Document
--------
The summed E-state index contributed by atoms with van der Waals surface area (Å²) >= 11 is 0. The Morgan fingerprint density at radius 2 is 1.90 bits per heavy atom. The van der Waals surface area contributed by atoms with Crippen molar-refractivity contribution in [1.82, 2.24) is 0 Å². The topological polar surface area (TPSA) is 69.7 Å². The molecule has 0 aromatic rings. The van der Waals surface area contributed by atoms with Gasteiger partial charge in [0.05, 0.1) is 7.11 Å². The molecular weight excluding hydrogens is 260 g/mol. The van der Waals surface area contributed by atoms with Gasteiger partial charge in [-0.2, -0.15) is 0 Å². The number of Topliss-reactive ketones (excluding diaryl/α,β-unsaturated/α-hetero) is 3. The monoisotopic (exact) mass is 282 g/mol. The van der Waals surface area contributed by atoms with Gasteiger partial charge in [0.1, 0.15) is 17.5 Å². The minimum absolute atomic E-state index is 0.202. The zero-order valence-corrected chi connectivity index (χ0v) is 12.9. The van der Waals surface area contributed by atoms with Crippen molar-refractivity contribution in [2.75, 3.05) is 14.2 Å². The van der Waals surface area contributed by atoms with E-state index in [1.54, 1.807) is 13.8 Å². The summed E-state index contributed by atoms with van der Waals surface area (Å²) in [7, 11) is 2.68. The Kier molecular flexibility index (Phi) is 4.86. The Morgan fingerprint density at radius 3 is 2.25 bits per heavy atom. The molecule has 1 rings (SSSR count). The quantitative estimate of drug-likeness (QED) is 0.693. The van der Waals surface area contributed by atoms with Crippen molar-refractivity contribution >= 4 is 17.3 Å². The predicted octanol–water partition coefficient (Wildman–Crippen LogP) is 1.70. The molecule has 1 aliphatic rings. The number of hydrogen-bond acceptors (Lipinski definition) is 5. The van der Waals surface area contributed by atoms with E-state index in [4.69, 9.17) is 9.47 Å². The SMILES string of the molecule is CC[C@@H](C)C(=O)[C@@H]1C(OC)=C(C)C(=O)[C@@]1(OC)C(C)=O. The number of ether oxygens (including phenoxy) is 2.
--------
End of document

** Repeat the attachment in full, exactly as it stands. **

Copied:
The summed E-state index contributed by atoms with van der Waals surface area (Å²) >= 11 is 0. The Morgan fingerprint density at radius 2 is 1.90 bits per heavy atom. The van der Waals surface area contributed by atoms with Crippen molar-refractivity contribution in [1.82, 2.24) is 0 Å². The topological polar surface area (TPSA) is 69.7 Å². The molecule has 0 aromatic rings. The van der Waals surface area contributed by atoms with Gasteiger partial charge in [0.05, 0.1) is 7.11 Å². The molecular weight excluding hydrogens is 260 g/mol. The van der Waals surface area contributed by atoms with Gasteiger partial charge in [-0.2, -0.15) is 0 Å². The number of Topliss-reactive ketones (excluding diaryl/α,β-unsaturated/α-hetero) is 3. The monoisotopic (exact) mass is 282 g/mol. The van der Waals surface area contributed by atoms with Gasteiger partial charge in [0.1, 0.15) is 17.5 Å². The minimum absolute atomic E-state index is 0.202. The zero-order valence-corrected chi connectivity index (χ0v) is 12.9. The van der Waals surface area contributed by atoms with Crippen molar-refractivity contribution in [2.75, 3.05) is 14.2 Å². The van der Waals surface area contributed by atoms with E-state index in [1.54, 1.807) is 13.8 Å². The summed E-state index contributed by atoms with van der Waals surface area (Å²) in [7, 11) is 2.68. The Kier molecular flexibility index (Phi) is 4.86. The Morgan fingerprint density at radius 3 is 2.25 bits per heavy atom. The molecule has 1 rings (SSSR count). The quantitative estimate of drug-likeness (QED) is 0.693. The van der Waals surface area contributed by atoms with Crippen molar-refractivity contribution >= 4 is 17.3 Å². The predicted octanol–water partition coefficient (Wildman–Crippen LogP) is 1.70. The molecule has 1 aliphatic rings. The number of hydrogen-bond acceptors (Lipinski definition) is 5. The van der Waals surface area contributed by atoms with E-state index in [4.69, 9.17) is 9.47 Å². The SMILES string of the molecule is CC[C@@H](C)C(=O)[C@@H]1C(OC)=C(C)C(=O)[C@@]1(OC)C(C)=O. The number of ether oxygens (including phenoxy) is 2.